In approaching Easter, we come closer to the day in which many will pile into churches across the land, singing songs about Jesus being alive, and powerful accounts from the Gospels will loudly proclaim the resurrection of Jesus. It is a magnificent story, a fascinating narrative. Unfortunately, however, some view the resurrection as simply a story, as simply a narrative. Ironically enough for a story about something being made alive, many of us experience a disconnect when it comes to the resurrection story, because it doesn’t vitalize us.

There is a deep and dark part of our Christian faith that struggles to wrap our head around this critical moment of the story of Christ. Although we sing that Jesus is alive, do we truthfully, honestly treat it as a historically reliable, verifiable, and unquestioned happening? When pressed to affirm such statements, the confidence begins to lose its grip, the doubt begins to creep in. Who can blame us, right? For one, we have weak, feeble minds; to conceptualize a crucified man, covered in blood and gore and spit and sweat, lying in a mammoth grave for three days only to walk out virtually unscathed by the matter is so cosmos-altering, so against the grain of the natural human experience. But to make the matter more perplexing, it happened over 2000 years ago. We are so distant from the event. All we have to go on is what has been passed down and ultimately our faith.

And faith is another matter of its own. In coming to the resurrection, most of us make the blanket statement of “I have faith,” almost disregarding the historical probability and actuality of the event for the sake of taking the pious road. At the resurrection account, we are tempted to leave our apologetic at, “For the Bible tells me so.” How does this help one who has little faith in the resurrection, much less the Bible? And further, how does this help our faith, by placing it in things we aren’t necessarily convicted in believing as “truth?” In short, we should believe — and rejoice — in the resurrection, not merely because it is in the Bible, but because it actually happened.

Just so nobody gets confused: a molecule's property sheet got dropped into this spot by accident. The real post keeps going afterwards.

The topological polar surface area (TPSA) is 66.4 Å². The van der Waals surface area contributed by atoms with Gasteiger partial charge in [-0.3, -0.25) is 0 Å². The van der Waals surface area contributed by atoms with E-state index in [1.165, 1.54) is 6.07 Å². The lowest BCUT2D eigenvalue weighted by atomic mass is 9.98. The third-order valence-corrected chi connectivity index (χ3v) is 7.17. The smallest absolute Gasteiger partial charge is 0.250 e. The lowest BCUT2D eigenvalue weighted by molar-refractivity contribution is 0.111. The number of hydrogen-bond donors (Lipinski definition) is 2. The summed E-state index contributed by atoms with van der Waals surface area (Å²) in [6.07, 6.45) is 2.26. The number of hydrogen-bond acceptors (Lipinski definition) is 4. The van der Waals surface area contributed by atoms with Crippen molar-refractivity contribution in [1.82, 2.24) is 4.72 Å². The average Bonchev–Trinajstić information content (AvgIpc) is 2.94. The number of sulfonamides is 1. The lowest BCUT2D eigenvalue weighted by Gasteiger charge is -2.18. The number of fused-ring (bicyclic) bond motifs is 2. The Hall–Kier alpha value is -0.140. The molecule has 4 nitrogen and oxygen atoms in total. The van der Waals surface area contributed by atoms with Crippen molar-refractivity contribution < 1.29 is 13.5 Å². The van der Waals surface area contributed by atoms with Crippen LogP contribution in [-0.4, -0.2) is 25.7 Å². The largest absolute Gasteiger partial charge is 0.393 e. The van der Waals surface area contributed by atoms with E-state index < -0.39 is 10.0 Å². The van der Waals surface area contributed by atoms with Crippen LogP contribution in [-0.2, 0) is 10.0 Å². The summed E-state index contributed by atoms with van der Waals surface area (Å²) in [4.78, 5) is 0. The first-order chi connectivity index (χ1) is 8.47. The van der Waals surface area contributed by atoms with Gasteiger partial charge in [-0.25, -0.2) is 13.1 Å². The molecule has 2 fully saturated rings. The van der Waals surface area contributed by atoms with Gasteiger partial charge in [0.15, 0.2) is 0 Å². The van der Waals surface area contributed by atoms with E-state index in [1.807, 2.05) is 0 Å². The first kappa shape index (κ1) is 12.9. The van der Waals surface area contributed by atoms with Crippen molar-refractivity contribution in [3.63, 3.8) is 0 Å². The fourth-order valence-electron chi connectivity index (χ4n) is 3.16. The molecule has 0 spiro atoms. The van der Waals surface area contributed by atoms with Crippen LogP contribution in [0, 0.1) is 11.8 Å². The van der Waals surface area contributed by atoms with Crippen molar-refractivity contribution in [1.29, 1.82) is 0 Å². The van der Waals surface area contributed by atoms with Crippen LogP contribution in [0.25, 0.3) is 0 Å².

Princeton theologian and apologist B.B. Warfield centered much of his apologetic argument for the Christian faith on specifically the doctrine of the resurrection, saying it is, “the cardinal doctrine of our system; on it all other doctrines hang.” Warfield felt that if the resurrection wasn’t true, the whole of Christianity collapses, but also the reverse; if the resurrection was true, Christianity is completely validated. There is a deep gravity, then, to the importance of being able to verify and validate this event as a historical happening. With this mind, and in the vein of Warfield, we will examine various evidences that solidify the truthfulness of the resurrection.

  • The Gospels, Luke’s account of the early church in Acts, and the Pauline Epistles all inextricably tied together in history, psychology, and human nature. Warfield’s only possible explanation for these similarities is that these writers “were simply detailing actual facts.”
  • The early church fathers from the beginning quoted these biblical books “with respect and reverence.”
  • Despite the skeptic’s feelings on the theological teachings found in the New Testament, there is overwhelming agreement among Christians and non-Christians that the New Testament letters, primarily the Pauline epistles, are indeed genuine. Paul’s letters say much about the resurrection story, so we should pay attention closely to these books.
  • When Paul describes his conversion, he describes it as “sight.” This is not Paul seeing a vision, because he clearly knows what visions are (see 2 Cor. 12). This is something different. It is unquestioned sight:

“We find ourselves, then, in this dilemma: If Acts is not true history, then these facts cannot be so used; if Acts is true history, then Paul’s conversion occurred quite otherwise; and again, if Acts is true, then so is Luke’s Gospel; and Acts and Luke are enough to authenticate the resurrection of Christ.

  • The resurrection was unequivocally believed among the early church when Paul’s letters were written. “Whatever party lines there were, however near they came, yet they did not cut through this dogma.”
  • Over 250 eye-witnesses, were living when Paul wrote his epistles.
  • The Church owed its life, its continued existence, and growth, “to its firm belief in this dogma.”
  • The Jewish leaders could not have stolen Christ’s body. And even if they would have, there best way of disproving Christianity would have been revealing the body as not resurrected.
  • The apostles could not have stolen Christ’s body. Isn’t it compelling that nearly every apostles suffered and died and faced endless persecution, and not a single one faltered?
  • Jesus did not “creep from the tomb,” as men like Schleiermacher have suggested. That would go against every eye-witness account, that Christ died.

Above are ten talking points which Warfield builds his case with for the truth of the resurrection. He says it poignantly here: “The empty grave is alone enough to found all Christianity upon.” We celebrate Easter this Sunday, because the man Jesus Christ historically, factually rose. The proofs do not end here, and this isn’t the end-all-be-all on this conversation. After all the evidence, all the history, all the facts, we are left, awe-struck, with only one explanation for what happened that Sunday morning.

“He is risen, indeed.”

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